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US Lifts ZTE Export Ban – Report

US authorities are set to lift export restrictions they recently imposed on China's ZTE, which stood accused of violating sanctions on Iran, according to press reports. (See ZTE: What On Earth Were They Thinking? and ZTE Faces Trade Restrictions Over Iran Links.)

The US Commerce Department is said to have been in "constructive" negotiations with ZTE Corp. (Shenzhen: 000063; Hong Kong: 0763) over the past week about a temporary lifting of the ban, according to a report from Reuters.

"As part of the effort to resolve the matter, and based upon binding commitments that ZTE has made to the US government, Commerce expects this week to be able to provide temporary relief from some licensing requirements," said a Commerce Department official quoted in the Reuters story.

The export restrictions will have made it difficult for ZTE to obtain hardware and software developed by US companies, with ramifications for the Chinese vendor's supply chain.

ZTE sources components from a number of US technology players, including Intel Corp. (Nasdaq: INTC), IBM Corp. (NYSE: IBM) and Microsoft Corp. (Nasdaq: MSFT).

Earlier press reports claimed the Chinese manufacturer had signed contracts worth millions of dollars to supply Iran's biggest phone company with gear featuring US-made components.

According to Reuters, the Commerce Department has said the "relief" will only be maintained if ZTE abides by commitments it has made to the US government.

Details of those commitments are due to be published this week in the US Federal Register, according to the report.


For all the latest news from the wireless networking and services sector, check out our dedicated mobile content channel here on Light Reading.


Following the imposition of the ban earlier this month, ZTE said it was committed to complying with the laws and regulations of the jurisdictions in which it operates and that it has been cooperating with US agencies as required.

But the company's shares have not traded in Hong Kong since news of the ban first broke and ZTE has also delayed the release of its latest annual results until it deems the matter to have been resolved.

ZTE is not the only Chinese company that has come under fire from US authorities.

US service providers have been dissuaded from using equipment made by ZTE as well as larger rival Huawei Technologies Co. Ltd. amid government concerns about the companies' close links with the Chinese state.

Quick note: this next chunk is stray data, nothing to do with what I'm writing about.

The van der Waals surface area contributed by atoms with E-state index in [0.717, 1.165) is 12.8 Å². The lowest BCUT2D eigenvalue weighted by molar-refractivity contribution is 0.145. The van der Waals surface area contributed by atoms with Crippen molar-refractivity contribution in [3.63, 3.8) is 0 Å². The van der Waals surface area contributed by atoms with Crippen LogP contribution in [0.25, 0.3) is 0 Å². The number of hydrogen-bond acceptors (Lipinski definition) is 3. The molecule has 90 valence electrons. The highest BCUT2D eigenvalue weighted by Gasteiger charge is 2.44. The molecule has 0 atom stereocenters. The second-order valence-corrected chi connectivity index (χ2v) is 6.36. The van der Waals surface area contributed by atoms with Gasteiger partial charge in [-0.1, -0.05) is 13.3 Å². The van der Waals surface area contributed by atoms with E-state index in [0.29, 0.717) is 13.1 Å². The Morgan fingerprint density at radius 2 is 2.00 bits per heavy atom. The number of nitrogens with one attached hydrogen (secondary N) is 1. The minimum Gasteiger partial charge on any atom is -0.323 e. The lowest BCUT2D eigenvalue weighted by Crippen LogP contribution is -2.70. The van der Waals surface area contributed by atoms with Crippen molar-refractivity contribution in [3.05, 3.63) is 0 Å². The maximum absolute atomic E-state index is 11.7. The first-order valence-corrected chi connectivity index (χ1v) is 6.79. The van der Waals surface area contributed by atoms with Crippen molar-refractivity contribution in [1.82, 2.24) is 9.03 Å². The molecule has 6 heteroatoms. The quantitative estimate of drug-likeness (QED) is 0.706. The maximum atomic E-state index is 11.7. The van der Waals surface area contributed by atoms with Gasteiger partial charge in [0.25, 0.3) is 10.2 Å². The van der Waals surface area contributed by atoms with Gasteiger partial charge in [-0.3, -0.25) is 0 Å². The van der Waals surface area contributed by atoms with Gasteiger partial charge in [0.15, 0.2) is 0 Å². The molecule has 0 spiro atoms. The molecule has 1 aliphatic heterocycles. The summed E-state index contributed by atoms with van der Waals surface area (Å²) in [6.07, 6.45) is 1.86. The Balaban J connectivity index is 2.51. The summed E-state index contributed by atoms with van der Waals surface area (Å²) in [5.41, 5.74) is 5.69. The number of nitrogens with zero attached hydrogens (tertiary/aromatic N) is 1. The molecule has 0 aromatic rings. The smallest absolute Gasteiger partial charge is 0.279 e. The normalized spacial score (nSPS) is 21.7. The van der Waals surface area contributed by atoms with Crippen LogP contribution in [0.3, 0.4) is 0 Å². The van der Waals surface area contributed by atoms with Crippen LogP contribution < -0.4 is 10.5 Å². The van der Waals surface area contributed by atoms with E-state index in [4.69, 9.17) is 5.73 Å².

— Iain Morris, Circle me on Google+ Follow me on TwitterVisit my LinkedIn profile, News Editor, Light Reading

ITProjec39942 10/10/2016 | 1:08:39 AM
some licensing requirements "As part of the effort to resolve the matter, and based upon binding commitments that ZTE has made to the US government, Commerce expects this week to be able to provide temporary relief from some licensing requirements," said a Commerce Department official quoted in the Reuters story.

The export restrictions will have made it difficult for ZTE to obtain hardware and software developed by US companies, with ramifications for the Chinese vendor's supply chain.

ZTE sources components from a number of US technology players, including Intel Corp. (Nasdaq: INTC), IBM Corp. (NYSE: IBM) and Microsoft Corp. (Nasdaq: MSFT).
I disagree with your entire premise. Verizon is paying its bandung content providers to provide content jogja on its FiOS TV network. I am assuming SBC will pay its content providers to provide video over Lightspeed.

Google is not a content provider, but semarang more of a content aggregator. A way of finding actual content. The Google Business bekasi model is to be paid by content providers to be found through Google.

Example, you can "google" Light Reading bogor and find this site. But Light Reading is the content and not Google.

From that cikarang standpoint, the RBOC argument over QoS and making people pay for access to their customers is really a way to charge cirebon their customers more money. As at the jakarta end of the day businesses would pay Google more for karawang ads and in turn charge their customers more. If a click-fraud application comes around in that time, then Google will surabaya be out of the pay-per-click business.

ISPs are also not content providers but common carriers.

 
mendyk 3/21/2016 | 1:32:59 PM
Collateral damage There are a number of US-based suppliers that would be damaged by the export ban. Do you think the advocates of punitive tariffs and other trade-war tactics are paying attention?
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